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The Healing Power of … Snake Venom?

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Achieving firsthand experience with snake venom is probably not high on anyone’s list of things to accomplish in life. Even the most harmless snakes aren’t exactly cuddly or loveable, so it’s no wonder that people aren’t rushing to extol the virtues of the many species whose bite can kill a human within a matter of hours. 

Like sharks and spiders, snakes occupy a special place in the animal kingdom that humans often consider “fascinating but terrifying.” As much as we’re scared of them, we know that their venom has healing powers that many of us don’t fully understand. And just like spiders and sharks, snakes occupy a very special place in the environment and the food chain. For humans, they hold a special promise, because their venom, the very thing that makes them so fearsome, might hold the key to curing some of our worst diseases. 

Picking the Right Poison
Snake venom is an astoundingly precise and effective product of evolution. Of the approximately 3,000 species of snakes in the world, only about 650 are venomous, and most of the deadliest kinds live in Australia, Asia, Africa, and Central and South America. There are roughly twenty-four known kinds of snake toxins, which vary between species and even subtly between members of the same species. Venoms mainly work in one of two ways, either by interfering with the circulatory system or by disrupting the nervous system. 

No matter what part of the body the venom targets, all snake venom is incredibly effective. In the 1960s, doctors began looking at its effects on prey and realizing that venoms affected the same systems as many human diseases, but had the opposite effects. Researchers began wondering if they could find a way to use the venom itself, in smaller, more controlled doses, to cure those diseases. 

The hunch was right and venom has proven extremely helpful in the treatment of heart disease, especially congestive heart failure and high blood pressure. Until the past few decades, there was no reliable treatment for high blood pressure until a Brazilian researcher began investigating the venom of the Brazilian pit viper (in the same family as rattlesnakes), when he realized that people bitten by the snake experienced a sudden and severe drop in blood pressure. Scientists discovered that the venom contains a protein that blocks the enzyme in the body responsible for regulating blood pressure. In a snake’s lethal dose, it causes the circulatory system to shut down, but when doctors created a less potent synthetic form, the result was the first ACE inhibitor, the most common class of drugs to treat the chronic condition.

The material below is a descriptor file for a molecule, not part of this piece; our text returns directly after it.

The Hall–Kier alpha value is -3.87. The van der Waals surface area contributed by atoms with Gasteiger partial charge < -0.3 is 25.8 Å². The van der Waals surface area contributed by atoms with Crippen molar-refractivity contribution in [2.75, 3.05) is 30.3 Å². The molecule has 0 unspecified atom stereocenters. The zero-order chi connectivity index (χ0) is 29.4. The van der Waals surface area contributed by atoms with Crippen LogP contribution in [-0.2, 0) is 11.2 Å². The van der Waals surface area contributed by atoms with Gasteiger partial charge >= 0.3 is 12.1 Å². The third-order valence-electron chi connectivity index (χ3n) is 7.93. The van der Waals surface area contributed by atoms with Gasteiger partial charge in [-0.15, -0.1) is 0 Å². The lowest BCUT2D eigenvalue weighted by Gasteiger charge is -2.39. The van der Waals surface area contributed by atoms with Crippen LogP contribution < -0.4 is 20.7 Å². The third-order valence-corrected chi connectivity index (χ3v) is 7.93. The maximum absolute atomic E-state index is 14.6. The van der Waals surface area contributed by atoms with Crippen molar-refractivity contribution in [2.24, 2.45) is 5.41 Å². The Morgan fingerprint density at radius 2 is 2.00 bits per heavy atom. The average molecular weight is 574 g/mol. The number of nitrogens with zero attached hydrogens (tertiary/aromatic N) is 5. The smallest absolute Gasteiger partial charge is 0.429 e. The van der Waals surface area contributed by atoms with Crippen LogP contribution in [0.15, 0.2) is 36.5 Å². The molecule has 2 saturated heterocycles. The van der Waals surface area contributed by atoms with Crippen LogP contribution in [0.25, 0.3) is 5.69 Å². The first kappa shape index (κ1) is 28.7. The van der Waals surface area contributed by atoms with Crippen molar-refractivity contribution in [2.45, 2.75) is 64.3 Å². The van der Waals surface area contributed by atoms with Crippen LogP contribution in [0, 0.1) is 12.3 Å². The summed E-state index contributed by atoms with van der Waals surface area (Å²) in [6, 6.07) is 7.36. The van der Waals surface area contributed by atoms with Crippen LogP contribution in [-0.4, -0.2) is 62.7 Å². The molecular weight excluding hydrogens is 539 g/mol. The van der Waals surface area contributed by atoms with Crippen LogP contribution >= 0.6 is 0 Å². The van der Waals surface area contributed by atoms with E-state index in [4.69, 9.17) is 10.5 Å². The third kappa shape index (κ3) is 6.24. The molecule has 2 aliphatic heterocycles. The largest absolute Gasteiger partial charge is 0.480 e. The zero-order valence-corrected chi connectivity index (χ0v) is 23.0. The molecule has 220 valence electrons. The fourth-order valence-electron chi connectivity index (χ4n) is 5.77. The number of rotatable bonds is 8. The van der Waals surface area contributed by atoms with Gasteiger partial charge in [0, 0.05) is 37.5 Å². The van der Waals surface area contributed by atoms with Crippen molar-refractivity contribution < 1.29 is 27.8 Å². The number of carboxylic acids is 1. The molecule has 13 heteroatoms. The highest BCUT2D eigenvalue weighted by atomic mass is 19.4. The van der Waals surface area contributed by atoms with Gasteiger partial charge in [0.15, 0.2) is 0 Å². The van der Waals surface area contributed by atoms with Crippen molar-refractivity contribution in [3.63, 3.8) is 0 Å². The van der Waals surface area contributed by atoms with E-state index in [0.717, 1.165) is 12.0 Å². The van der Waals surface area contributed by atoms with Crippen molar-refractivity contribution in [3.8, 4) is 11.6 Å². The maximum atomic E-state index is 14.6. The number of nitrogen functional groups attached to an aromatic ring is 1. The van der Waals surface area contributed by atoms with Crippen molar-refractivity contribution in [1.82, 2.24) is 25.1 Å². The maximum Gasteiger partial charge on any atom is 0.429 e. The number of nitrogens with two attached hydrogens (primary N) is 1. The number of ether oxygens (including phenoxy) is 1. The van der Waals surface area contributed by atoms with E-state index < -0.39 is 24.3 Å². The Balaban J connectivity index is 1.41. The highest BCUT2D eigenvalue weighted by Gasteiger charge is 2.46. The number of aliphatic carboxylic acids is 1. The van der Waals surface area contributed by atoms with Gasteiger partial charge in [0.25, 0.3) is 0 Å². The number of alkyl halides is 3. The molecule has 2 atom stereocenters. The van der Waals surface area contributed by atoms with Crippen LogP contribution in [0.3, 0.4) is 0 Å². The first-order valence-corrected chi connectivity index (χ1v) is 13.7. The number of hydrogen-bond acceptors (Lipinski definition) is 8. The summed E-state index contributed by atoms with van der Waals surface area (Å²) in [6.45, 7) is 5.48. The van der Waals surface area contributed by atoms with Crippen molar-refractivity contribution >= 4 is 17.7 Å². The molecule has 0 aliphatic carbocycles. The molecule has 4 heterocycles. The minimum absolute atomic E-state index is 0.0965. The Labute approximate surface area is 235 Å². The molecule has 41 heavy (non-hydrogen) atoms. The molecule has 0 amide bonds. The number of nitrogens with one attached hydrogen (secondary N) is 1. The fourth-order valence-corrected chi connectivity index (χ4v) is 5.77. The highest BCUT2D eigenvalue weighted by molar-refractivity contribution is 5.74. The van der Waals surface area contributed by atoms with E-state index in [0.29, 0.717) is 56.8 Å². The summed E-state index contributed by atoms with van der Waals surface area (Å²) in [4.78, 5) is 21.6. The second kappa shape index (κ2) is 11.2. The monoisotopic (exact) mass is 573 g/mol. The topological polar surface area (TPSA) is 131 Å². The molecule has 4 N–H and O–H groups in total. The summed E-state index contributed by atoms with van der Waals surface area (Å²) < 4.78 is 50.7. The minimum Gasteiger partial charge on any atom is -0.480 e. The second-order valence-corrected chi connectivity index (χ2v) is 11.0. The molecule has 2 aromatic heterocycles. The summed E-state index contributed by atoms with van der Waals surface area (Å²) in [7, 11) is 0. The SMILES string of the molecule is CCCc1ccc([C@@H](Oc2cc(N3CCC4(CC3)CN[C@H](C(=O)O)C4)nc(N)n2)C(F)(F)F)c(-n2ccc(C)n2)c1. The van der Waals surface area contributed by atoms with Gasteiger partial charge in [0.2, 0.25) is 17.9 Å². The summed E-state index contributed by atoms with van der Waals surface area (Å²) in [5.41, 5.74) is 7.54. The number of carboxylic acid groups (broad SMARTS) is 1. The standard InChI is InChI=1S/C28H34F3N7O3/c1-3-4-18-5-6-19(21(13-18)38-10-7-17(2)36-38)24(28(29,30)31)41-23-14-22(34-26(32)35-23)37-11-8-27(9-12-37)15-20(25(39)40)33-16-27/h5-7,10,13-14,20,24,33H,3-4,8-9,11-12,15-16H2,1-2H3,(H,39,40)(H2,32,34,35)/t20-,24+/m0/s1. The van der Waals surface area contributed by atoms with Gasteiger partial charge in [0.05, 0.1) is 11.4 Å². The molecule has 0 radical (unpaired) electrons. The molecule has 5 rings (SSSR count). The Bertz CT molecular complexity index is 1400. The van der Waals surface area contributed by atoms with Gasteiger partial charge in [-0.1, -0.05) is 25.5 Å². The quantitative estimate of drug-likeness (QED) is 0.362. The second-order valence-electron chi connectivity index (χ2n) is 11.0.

Many snake venoms also inhibit clotting. The venoms cause their prey to hemorrhage and bleed to death, but once scientists isolated the proper toxins, they were able to turn them into drugs that can prevent clotting in people prone to heart attacks and strokes. 

A Killer Cure for Cancer?
Some snake venoms work by causing the cells that line blood vessels to separate from each other, killing them. Researchers in Australia discovered that the toxin that caused this effect only worked on specific kinds of blood vessels, like the blood vessels that feed cancerous tumors. One new front in the battle against cancer uses specific compounds from these snakes’ venom to target tumors’ blood supplies. By cutting off the supply, the toxin kills the tumor itself. Since these compounds only work on their intended targets, they are seen as more desirable than chemotherapy and other treatments, which kill everything in their paths. 

Another researcher in California isolated a venom protein called contortrostatin, which prevented cancer cells from attaching to each other and developing a blood supply. The compound reduced the spread of breast cancer in mice by 90 percent—the next step is creating a formula to treat breast cancer in humans. Traditional Chinese medicine has been using venom for centuries. A medicine called huachansu, derived from toad venom and recently studied in the United States, has been shown to slow the progression of cancer in some patients. 

Venoms that don’t cause bleeding can cause paralysis, neurological problems, or interference with the nervous system. Neurotoxic venoms work by binding to the receptor sites on nerve cells, disrupting messages sent between the brain and the body. Snakes such as the extremely poisonous Black Mamba have incredibly specialized venoms that only bind to certain receptor sites. Scientists are currently researching neurotoxic snake venoms like the Black Mamba’s to learn what it is about the venom that causes it to bind to only those certain sites. Finding a way to make a chemical bind to a particular receptor could lead to advances for drugs that selectively treat Parkinson’s or Alzheimer’s disease. 

Although snake venom gets most of the credit for scientific breakthroughs, all venom is a promising new area of study. Scientists are examining venom from toads, scorpions, bees, spiders, and octopi to see if there’s anything we can learn from their special chemical makeup. Following the leads provided by venom, researchers have found therapies for erectile dysfunction, asthma, and arthritis. Studying venom has even led to better, more organic pesticides. It may be hard to look at a poisonous snake and see a heart medicine or a new breakthrough cancer drug, but studying their venom is giving new insight to how our own bodies work and how we can keep them healthy.


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